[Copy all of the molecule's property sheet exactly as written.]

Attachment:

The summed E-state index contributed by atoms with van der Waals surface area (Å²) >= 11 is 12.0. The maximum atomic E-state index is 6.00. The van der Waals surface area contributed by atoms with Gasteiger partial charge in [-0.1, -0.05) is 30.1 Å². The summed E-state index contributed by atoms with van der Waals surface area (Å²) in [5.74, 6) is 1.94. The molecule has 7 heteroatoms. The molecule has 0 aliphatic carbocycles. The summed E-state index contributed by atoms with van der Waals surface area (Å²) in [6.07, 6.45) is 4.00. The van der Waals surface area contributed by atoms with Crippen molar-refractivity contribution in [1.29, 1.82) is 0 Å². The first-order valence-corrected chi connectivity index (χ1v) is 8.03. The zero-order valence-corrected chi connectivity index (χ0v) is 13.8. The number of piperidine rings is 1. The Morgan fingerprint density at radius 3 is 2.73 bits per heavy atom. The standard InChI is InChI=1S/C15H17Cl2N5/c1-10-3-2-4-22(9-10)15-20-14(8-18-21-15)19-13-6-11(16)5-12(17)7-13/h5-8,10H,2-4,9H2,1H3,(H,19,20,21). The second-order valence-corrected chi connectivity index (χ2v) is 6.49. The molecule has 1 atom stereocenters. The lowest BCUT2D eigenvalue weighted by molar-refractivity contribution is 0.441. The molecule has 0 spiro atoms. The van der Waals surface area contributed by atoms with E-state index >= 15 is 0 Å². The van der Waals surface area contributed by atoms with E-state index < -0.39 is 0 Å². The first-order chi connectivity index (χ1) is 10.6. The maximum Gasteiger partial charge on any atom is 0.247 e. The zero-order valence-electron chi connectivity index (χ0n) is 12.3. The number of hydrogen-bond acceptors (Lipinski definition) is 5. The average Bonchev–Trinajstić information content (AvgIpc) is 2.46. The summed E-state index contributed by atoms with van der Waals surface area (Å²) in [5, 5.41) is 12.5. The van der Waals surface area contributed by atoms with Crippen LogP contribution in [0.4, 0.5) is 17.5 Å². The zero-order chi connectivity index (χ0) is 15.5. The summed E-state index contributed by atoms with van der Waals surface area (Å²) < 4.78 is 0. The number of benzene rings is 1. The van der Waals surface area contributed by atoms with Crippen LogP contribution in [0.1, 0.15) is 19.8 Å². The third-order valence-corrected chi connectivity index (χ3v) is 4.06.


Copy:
The summed E-state index contributed by atoms with van der Waals surface area (Å²) >= 11 is 12.0. The maximum atomic E-state index is 6.00. The van der Waals surface area contributed by atoms with Gasteiger partial charge in [-0.1, -0.05) is 30.1 Å². The summed E-state index contributed by atoms with van der Waals surface area (Å²) in [5.74, 6) is 1.94. The molecule has 7 heteroatoms. The molecule has 0 aliphatic carbocycles. The summed E-state index contributed by atoms with van der Waals surface area (Å²) in [6.07, 6.45) is 4.00. The van der Waals surface area contributed by atoms with Crippen molar-refractivity contribution in [1.29, 1.82) is 0 Å². The first-order valence-corrected chi connectivity index (χ1v) is 8.03. The zero-order valence-corrected chi connectivity index (χ0v) is 13.8. The number of piperidine rings is 1. The Morgan fingerprint density at radius 3 is 2.73 bits per heavy atom. The standard InChI is InChI=1S/C15H17Cl2N5/c1-10-3-2-4-22(9-10)15-20-14(8-18-21-15)19-13-6-11(16)5-12(17)7-13/h5-8,10H,2-4,9H2,1H3,(H,19,20,21). The second-order valence-corrected chi connectivity index (χ2v) is 6.49. The molecule has 1 atom stereocenters. The lowest BCUT2D eigenvalue weighted by molar-refractivity contribution is 0.441. The molecule has 0 spiro atoms. The van der Waals surface area contributed by atoms with E-state index >= 15 is 0 Å². The van der Waals surface area contributed by atoms with E-state index < -0.39 is 0 Å². The first-order chi connectivity index (χ1) is 10.6. The maximum Gasteiger partial charge on any atom is 0.247 e. The zero-order valence-electron chi connectivity index (χ0n) is 12.3. The number of hydrogen-bond acceptors (Lipinski definition) is 5. The average Bonchev–Trinajstić information content (AvgIpc) is 2.46. The summed E-state index contributed by atoms with van der Waals surface area (Å²) in [5, 5.41) is 12.5. The van der Waals surface area contributed by atoms with Crippen LogP contribution in [0.4, 0.5) is 17.5 Å². The zero-order chi connectivity index (χ0) is 15.5. The summed E-state index contributed by atoms with van der Waals surface area (Å²) < 4.78 is 0. The number of benzene rings is 1. The van der Waals surface area contributed by atoms with Crippen LogP contribution in [0.1, 0.15) is 19.8 Å². The third-order valence-corrected chi connectivity index (χ3v) is 4.06.